But in 2017, an investigator on the case heard about the recent breaks in the Bear Brook investigation. How a serial killer, Terry Rasmussen, was finally identified through the use of genetic genealogy. He thought, maybe just maybe, it could work here.
So he picked up the phone and called Barbara Rae-Venter.
[GSK News Compilation ~00:40]
…A major breakthrough in case dating back to the late 70’s as authorities…
...police believe they have solved one of the nation’s enduring mysteries. They announced an arrest in the case of the Golden State Killer…
...they now have the Golden State Killer in custody. And they used DNA testing to find him…
...a former police officer. He’s accused of going on a 10 year rape and murder spree...
...at least 12 murders and more than 50 rapes.
[GSK phone calls tape] ...gonna kill you, gonna kill you…
As soon as I screamed he said ‘shut up or I’ll kill you.’ Finally after all this time, I know that he’s behind bars and that’s where he belongs.”
Less than a year after she identified Terry Rasmussen, Barbara Rae-Venter used genetic genealogy again to identify Joseph James DeAngelo, a 72-year old former police officer… and the man police now believe is the Golden State Killer.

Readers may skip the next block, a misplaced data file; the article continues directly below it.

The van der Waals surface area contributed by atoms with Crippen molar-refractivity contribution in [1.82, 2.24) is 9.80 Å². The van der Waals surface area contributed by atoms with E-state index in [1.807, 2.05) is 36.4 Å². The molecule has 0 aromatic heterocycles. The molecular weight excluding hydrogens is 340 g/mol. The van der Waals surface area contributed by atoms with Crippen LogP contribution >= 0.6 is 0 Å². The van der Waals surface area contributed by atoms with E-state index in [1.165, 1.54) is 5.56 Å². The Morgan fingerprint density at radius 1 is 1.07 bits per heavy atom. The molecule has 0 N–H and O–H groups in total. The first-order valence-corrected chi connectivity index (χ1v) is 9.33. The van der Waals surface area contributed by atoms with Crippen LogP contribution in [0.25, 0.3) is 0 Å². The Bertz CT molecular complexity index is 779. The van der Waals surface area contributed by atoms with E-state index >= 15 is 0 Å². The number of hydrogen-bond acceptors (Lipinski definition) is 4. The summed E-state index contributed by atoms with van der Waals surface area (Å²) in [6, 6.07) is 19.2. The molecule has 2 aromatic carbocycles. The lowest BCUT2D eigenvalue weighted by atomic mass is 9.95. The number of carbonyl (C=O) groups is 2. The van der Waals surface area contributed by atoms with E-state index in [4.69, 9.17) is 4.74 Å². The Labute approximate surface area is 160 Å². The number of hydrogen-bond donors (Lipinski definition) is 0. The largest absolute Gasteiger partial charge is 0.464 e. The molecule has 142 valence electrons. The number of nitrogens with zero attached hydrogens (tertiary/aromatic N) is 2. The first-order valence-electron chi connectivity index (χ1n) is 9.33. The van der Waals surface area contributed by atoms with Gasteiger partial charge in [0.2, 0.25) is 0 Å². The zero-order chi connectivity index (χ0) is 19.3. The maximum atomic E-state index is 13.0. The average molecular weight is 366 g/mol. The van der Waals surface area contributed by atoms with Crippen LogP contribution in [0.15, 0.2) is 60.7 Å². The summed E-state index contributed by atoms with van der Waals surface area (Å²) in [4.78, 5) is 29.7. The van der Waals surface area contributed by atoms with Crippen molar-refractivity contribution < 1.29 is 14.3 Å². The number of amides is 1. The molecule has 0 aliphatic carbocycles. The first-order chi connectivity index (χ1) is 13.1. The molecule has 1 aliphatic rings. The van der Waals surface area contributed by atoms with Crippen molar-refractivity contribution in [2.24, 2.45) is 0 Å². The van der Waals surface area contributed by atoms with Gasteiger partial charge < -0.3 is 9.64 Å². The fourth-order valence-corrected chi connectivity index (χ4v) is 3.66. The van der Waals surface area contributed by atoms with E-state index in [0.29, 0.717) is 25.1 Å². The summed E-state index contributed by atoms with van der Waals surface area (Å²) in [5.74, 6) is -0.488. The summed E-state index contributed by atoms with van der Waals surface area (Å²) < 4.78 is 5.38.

[Jensen] “The fact that this monster actually helped in a weird way solve the Golden State Killer case blew my mind.”
Two mysteries that had gone unsolved for decades were both cracked open by the same genetic genealogist in a matter of months. To Billy Jensen, the implications of this were clear. A new era of forensic investigation had just begun.
[Jensen] “I mean this is the biggest step forward for solving crimes since the discovery of DNA itself. We’re gonna look back on these 20 years, 30 years from now and say ‘this is where it started.’”
Jensen sees a future where genetic genealogy will be as routine as fingerprinting for serious crimes like rapes and murders. A time when police departments might have genealogists on staff.
That hasn’t happened quite yet, but the genetic genealogists who are skilled enough to do this, like Barbara Rae-Venter, are suddenly finding themselves in high demand .